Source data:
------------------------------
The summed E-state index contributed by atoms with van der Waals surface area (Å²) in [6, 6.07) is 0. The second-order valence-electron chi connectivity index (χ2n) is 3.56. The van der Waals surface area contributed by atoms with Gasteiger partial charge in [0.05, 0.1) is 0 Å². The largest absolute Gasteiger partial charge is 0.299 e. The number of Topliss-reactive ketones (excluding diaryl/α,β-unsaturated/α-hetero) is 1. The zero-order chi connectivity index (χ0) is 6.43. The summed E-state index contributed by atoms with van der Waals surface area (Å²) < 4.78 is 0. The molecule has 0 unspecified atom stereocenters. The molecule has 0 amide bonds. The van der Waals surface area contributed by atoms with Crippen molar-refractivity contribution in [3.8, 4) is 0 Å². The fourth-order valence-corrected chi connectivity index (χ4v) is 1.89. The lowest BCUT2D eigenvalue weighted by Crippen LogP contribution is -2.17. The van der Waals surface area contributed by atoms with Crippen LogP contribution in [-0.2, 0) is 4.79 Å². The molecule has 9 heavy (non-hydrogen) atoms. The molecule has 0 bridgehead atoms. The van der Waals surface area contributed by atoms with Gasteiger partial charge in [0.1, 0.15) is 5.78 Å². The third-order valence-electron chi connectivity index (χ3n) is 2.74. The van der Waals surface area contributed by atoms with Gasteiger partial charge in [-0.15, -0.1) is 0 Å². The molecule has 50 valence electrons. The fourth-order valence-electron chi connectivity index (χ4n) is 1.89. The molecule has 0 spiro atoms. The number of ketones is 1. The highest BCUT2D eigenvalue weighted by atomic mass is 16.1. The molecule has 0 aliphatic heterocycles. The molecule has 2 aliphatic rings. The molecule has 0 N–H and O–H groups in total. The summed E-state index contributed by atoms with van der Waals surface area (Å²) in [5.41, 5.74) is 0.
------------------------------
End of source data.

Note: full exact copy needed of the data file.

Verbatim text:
The summed E-state index contributed by atoms with van der Waals surface area (Å²) in [6, 6.07) is 0. The second-order valence-electron chi connectivity index (χ2n) is 3.56. The van der Waals surface area contributed by atoms with Gasteiger partial charge in [0.05, 0.1) is 0 Å². The largest absolute Gasteiger partial charge is 0.299 e. The number of Topliss-reactive ketones (excluding diaryl/α,β-unsaturated/α-hetero) is 1. The zero-order chi connectivity index (χ0) is 6.43. The summed E-state index contributed by atoms with van der Waals surface area (Å²) < 4.78 is 0. The molecule has 0 unspecified atom stereocenters. The molecule has 0 amide bonds. The van der Waals surface area contributed by atoms with Crippen molar-refractivity contribution in [3.8, 4) is 0 Å². The fourth-order valence-corrected chi connectivity index (χ4v) is 1.89. The lowest BCUT2D eigenvalue weighted by Crippen LogP contribution is -2.17. The van der Waals surface area contributed by atoms with Crippen LogP contribution in [-0.2, 0) is 4.79 Å². The molecule has 9 heavy (non-hydrogen) atoms. The molecule has 0 bridgehead atoms. The van der Waals surface area contributed by atoms with Gasteiger partial charge in [0.1, 0.15) is 5.78 Å². The third-order valence-electron chi connectivity index (χ3n) is 2.74. The van der Waals surface area contributed by atoms with Gasteiger partial charge in [-0.15, -0.1) is 0 Å². The molecule has 50 valence electrons. The fourth-order valence-electron chi connectivity index (χ4n) is 1.89. The molecule has 0 spiro atoms. The number of ketones is 1. The highest BCUT2D eigenvalue weighted by atomic mass is 16.1. The molecule has 0 aliphatic heterocycles. The molecule has 2 aliphatic rings. The molecule has 0 N–H and O–H groups in total. The summed E-state index contributed by atoms with van der Waals surface area (Å²) in [5.41, 5.74) is 0.